On Peru’s southern coast lies one of the country’s most storied hotels and the one with the darkest secrets. The now luxurious Casa Hacienda San José was once one of the largest sugar plantations in all of Peru. Today, it retains some of the peculiar features from that time, including a fascinating network of underground tunnels.
Located just a three-hour drive from Lima is the city of Chincha, the definitive home of Afro-Peruvian culture in Peru. The town is famous for its live music and criollo sounds, which can be heard on any given night. Another unique aspect of the area are its 17th-century haciendas, which once served as plantations and are relics from a dark time.
Casa Hacienda San José is located in El Carmen, a 20-minute drive from Chincha, and is a reminder of the beautiful architecture that was once ubiquitous in the area and, of course, of the dark scar of slavery in Peruvian history.
The Hacienda is one of the most interesting places to stay in Peru and while much of it has been completely remodeled, the owners kept many of its historical peculiarities intact. The property still possesses a 17th-century colonial architectural style with secret corridors, passageways and much of the original artwork, but the hotel’s biggest draw is its secret network of underground tunnels.
Underneath the Hacienda lies a system of tunnels that stretch nearly 35 kilometres (22 miles), creating a network of passageways that connects most of the other haciendas and important buildings in the area. The tunnels are believed to have served as the plantation’s way of trafficking untaxed slaves. Slavery was legal at the time but not free, and like other goods that were brought into Peru, slaveowners had to pay a tax on the slaves they bought from Africa. One of the tunnels, which stretches all the way to the nearest port, was used by hacienda owners to smuggle in the slaves arriving by boat straight to their properties in the dead of night, thereby avoiding any taxes.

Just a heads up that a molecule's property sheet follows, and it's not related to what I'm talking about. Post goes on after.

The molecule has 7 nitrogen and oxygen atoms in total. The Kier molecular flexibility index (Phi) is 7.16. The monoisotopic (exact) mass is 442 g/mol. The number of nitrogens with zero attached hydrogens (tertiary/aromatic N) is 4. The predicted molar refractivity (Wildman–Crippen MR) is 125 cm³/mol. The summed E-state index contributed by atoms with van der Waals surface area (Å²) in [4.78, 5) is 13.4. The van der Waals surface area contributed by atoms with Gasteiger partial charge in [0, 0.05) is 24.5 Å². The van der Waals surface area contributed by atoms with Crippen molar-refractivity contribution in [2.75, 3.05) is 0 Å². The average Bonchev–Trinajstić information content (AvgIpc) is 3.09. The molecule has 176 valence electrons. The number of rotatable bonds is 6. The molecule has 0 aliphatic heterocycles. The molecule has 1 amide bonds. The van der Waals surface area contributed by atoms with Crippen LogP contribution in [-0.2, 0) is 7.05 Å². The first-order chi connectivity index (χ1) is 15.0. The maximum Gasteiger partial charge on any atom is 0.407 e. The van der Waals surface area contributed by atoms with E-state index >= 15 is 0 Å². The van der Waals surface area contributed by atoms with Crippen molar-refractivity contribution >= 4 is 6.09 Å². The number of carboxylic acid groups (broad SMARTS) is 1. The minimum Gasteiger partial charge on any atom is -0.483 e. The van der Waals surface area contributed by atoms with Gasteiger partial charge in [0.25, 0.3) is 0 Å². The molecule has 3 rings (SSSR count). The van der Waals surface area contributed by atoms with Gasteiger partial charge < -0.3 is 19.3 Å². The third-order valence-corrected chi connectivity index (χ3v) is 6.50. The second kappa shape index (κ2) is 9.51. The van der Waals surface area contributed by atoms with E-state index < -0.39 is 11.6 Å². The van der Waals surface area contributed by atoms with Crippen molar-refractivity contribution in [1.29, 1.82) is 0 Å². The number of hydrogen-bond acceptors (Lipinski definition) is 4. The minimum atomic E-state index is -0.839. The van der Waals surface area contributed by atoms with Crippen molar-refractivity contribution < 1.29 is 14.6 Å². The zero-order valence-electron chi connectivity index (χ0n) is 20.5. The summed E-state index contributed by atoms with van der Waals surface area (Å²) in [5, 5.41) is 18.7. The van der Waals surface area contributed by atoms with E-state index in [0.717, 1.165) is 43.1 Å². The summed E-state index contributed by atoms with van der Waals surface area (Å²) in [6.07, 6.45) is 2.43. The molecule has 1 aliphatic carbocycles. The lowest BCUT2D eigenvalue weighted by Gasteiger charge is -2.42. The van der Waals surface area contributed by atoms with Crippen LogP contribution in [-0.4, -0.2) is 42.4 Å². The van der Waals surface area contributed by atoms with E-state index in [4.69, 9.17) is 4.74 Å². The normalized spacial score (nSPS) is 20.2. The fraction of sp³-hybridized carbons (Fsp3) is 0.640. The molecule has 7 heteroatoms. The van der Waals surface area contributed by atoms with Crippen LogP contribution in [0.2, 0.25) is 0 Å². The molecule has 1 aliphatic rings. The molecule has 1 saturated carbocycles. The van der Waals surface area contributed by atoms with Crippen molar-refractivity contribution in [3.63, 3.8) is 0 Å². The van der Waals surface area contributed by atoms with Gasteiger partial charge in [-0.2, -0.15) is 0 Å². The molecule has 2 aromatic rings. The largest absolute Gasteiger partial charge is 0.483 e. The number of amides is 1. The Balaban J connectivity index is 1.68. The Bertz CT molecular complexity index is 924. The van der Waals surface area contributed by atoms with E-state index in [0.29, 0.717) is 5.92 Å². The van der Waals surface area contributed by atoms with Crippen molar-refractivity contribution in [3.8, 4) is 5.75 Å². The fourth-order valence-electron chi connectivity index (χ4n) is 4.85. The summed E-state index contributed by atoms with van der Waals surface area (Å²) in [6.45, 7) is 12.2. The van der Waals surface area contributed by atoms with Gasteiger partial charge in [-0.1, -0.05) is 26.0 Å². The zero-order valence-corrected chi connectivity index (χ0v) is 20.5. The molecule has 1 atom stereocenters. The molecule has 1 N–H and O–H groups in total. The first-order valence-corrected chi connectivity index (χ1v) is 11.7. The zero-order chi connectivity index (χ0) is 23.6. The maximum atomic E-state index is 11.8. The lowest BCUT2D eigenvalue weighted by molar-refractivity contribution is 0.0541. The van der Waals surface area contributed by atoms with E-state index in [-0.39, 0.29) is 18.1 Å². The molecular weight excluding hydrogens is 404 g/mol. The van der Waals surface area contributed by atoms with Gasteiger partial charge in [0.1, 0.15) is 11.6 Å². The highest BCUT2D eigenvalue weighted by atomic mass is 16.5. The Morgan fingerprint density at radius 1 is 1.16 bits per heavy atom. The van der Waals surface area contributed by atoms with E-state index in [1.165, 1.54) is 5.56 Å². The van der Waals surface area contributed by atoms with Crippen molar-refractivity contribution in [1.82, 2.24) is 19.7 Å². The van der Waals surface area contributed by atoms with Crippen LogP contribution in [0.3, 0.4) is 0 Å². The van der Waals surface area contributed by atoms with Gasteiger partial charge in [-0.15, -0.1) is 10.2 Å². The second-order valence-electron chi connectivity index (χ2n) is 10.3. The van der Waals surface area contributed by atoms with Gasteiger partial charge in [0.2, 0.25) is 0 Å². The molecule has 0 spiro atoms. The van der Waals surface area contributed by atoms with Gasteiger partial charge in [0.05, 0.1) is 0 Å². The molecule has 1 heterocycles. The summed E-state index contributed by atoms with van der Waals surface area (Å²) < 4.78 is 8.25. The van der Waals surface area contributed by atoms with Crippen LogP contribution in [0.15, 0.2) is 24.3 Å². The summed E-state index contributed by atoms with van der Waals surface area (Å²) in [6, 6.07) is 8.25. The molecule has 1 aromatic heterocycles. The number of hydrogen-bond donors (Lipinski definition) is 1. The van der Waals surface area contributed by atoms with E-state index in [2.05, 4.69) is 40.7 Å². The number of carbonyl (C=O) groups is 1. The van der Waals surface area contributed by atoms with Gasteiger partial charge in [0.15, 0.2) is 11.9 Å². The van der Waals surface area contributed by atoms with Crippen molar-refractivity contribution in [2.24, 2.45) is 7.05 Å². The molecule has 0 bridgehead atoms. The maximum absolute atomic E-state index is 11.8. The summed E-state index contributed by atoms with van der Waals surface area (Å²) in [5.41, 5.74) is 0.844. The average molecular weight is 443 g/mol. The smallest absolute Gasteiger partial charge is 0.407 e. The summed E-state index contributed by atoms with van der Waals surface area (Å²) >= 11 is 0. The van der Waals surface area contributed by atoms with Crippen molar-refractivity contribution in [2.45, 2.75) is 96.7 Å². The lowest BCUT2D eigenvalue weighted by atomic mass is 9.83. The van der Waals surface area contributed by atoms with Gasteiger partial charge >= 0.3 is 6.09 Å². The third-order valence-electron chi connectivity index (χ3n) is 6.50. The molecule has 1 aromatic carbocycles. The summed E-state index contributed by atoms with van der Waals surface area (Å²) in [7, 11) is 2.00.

San José’s tunnels are also thought to have been used as escape routes from pirates who once tormented the Pacific Coast of Peru, attacking villages and towns in search of valuables. Any port that handled a significant amount of commerce also suffered the risk of invading pirates. It is believed that if pirates approached, an alarm bell would be sounded and the tunnels would be used as a way to escape to safety.
After slavery was abolished in Peru in 1854, the tunnels were turned into catacombs—a place where plantation owners could store the bones of fallen workers. When you stay in the luxurious lodgings of Casa Hacienda San José, just remember that below your feet lie the remains and graveyards of forgotten people. A stay at this hotel is like staying at a museum rich in Peruvian colonial history.